Where did you get your idea and inspiration to write Six Degrees of Lost?
There were two characters floating around in my head, both wanting their story told. One was a girl, Olive, suddenly transplanted to live with her aunt in a new state, and feeling lost and alone. The other was David, a boy with a great family and home, but feeling the restraints of his family’s expectations for his future. Besides that, many of the elements of this story, the rural location, the neighbors that help lost animals find their way back home, and even the peacock, were inspired from my own life.
What was the most challenging part of writing Six Degrees of Lost?
I wanted to challenge myself as a writer to tell this story with alternating points of view. It’s set in first person, present tense, with each character telling part of the story from his or her point of view. Olive and David meet at one point, which eventually changes the course of everything for them, but it takes awhile for that to happen. Meanwhile, I had to make a chapter-by-chapter timeline, noting what happened and where each character was at that point in time, and fitting the pieces together like a giant jig-saw puzzle. It was occasionally tricky, but I hope I pulled it off.
The Girl Who Remembered Horses – a YA post-apocalyptic fantasy – was your first release with Musa Publishing. What made you decide to switch genres?
Actually, I have two previous middle grade novels, The Horse Jar and Finding Chance, which are both contemporary realistic novels, as is Six Degrees of Lost. This is a genre I’m comfortable writing in, and The Girl Who Remembered Horses, set several generations in the future, was a bit of a departure for me. Of course now I’m writing a sequel to that book, and the futuristic world that I created is a bit more familiar to me.
A sequel! That’s great news to hear, looking forward to reading it! How long did it take for you to start and finish Six Degrees of Lost?
I think it took about a year for me to finish the first draft. Then it went to my critique group, and several other beta readers helped me make sense of it, with lots more drafts and revisions along the way. So, I would say at least three years, maybe more, from start to publication.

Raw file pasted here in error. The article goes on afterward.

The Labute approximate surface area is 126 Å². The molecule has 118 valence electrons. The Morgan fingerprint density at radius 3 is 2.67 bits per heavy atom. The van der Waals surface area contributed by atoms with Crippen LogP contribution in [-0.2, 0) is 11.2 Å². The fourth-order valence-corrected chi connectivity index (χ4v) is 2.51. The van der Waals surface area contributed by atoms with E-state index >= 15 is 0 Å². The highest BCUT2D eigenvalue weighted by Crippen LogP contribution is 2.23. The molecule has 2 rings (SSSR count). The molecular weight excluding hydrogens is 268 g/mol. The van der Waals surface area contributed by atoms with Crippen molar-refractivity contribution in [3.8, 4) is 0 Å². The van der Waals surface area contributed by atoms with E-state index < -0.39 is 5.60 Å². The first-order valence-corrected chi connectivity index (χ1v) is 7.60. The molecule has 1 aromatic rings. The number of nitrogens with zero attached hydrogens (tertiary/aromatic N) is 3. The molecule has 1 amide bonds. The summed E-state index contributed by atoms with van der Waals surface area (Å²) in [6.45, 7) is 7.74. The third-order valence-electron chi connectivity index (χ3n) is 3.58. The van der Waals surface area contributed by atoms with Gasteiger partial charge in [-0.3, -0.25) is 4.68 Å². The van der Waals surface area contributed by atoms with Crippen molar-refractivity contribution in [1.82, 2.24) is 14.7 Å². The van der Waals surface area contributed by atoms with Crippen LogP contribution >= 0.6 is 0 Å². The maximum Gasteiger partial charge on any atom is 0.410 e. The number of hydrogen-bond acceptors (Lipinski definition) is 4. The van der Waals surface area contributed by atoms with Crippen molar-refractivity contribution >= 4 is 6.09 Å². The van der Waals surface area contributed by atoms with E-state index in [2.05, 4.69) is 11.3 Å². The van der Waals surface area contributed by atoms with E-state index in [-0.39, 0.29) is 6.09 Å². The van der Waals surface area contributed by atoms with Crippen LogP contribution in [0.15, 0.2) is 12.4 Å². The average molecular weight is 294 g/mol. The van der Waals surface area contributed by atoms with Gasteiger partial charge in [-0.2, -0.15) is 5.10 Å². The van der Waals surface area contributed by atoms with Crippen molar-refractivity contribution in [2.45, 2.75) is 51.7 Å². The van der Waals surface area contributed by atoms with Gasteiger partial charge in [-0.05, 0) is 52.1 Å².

Do you have any advice for other writers like yourself, who like to work in different genres?
Don’t be afraid to try something new. Constantly challenge yourself.
Love that advice! It offers growth and potential! What’s next for Linda Benson the author?
I have another novel due for release in September 2012 called Walking the Dog. I’m working on a sequel to The Girl Who Remembered Horses, which I hope to have out by next year, and I’m also writing a YA novel in free verse.
Other than believing in yourself, Linda, what else would you suggest a new writer needs?
A new writer needs a critique group, I believe, to help them see what’s good and bad about their writing. Whether you belong to one that meets in person, or find online writing buddies to exchange manuscripts with, writers need other writers – for help and also support in what basically can be a very lonely endeavor.
Okay, here’s one for me, since I’m writing a time travel series – If you could time travel and meet anyone throughout history, who would you meet and why?
I’d love to meet Rachel Carson (1907-1964) author of the non-fiction books Silent Spring and The Sea Around Us. An author, biologist and conservationist, she was a woman ahead of her time, who not only cherished the natural world around her (like I do) but made a difference by writing about it. At a time when DDT and other pesticides were widely used without knowledge of the dangers, she took on the government and huge chemical companies, and made the general public aware of the disastrous consequences of such practices. She is one of my heroes.
Linda Benson has written several young adult and middle grade books, including the post-apocalyptic THE GIRL WHO REMEMBERED HORSES, also available from Musa Publishing. Her passion for nature and animals often finds its way into her writing. She lives in the Pacific Northwest with her husband and a variety of animals – all of them adopted. To find out more:Visit her website: http://www.lindabenson.net
Her blog: http://www.lindabenson.blogspot.com
Find her on Facebook: http://facebook.com/LindaBensonAuthor
On Twitter: https://twitter.com/LinBensonOn Goodreads: http://www.goodreads.com/author/show/3421565.Linda_Benson
Purchase Links for SIX DEGREES OF LOST:http://www.amazon.com/Six-Degrees-of-Lost-ebook/dp/B0087XI14E/ref=sr_1_6?s=digital-text&ie=UTF8&qid=1338566940&sr=1-6
Here’s a short synopsis of Six Degrees of Lost:Olive’s mother is headed to jail and her brother to join the Army, so thirteen-year-old Olive is uprooted from sunny California and dumped in Washington State like a stray. That's exactly what she feels like surrounded by her aunt’s collection of homeless dogs, cats, and horses.
Fourteen-year-old David’s future is already carved in stone. From a military family with two brothers serving overseas, he’s been pointed towards the Air Force Academy his entire life - but a rafting trip gone awry might ruin his chances.
When a runaway dog is almost hit by a car, the search for its owner leads Olive and David, two kids from entirely different backgrounds, to an unlikely bond. Will their growing attraction to each other be enough to keep Olive from a foolhardy journey to find her mother? Will David risk his family’s plans to save her?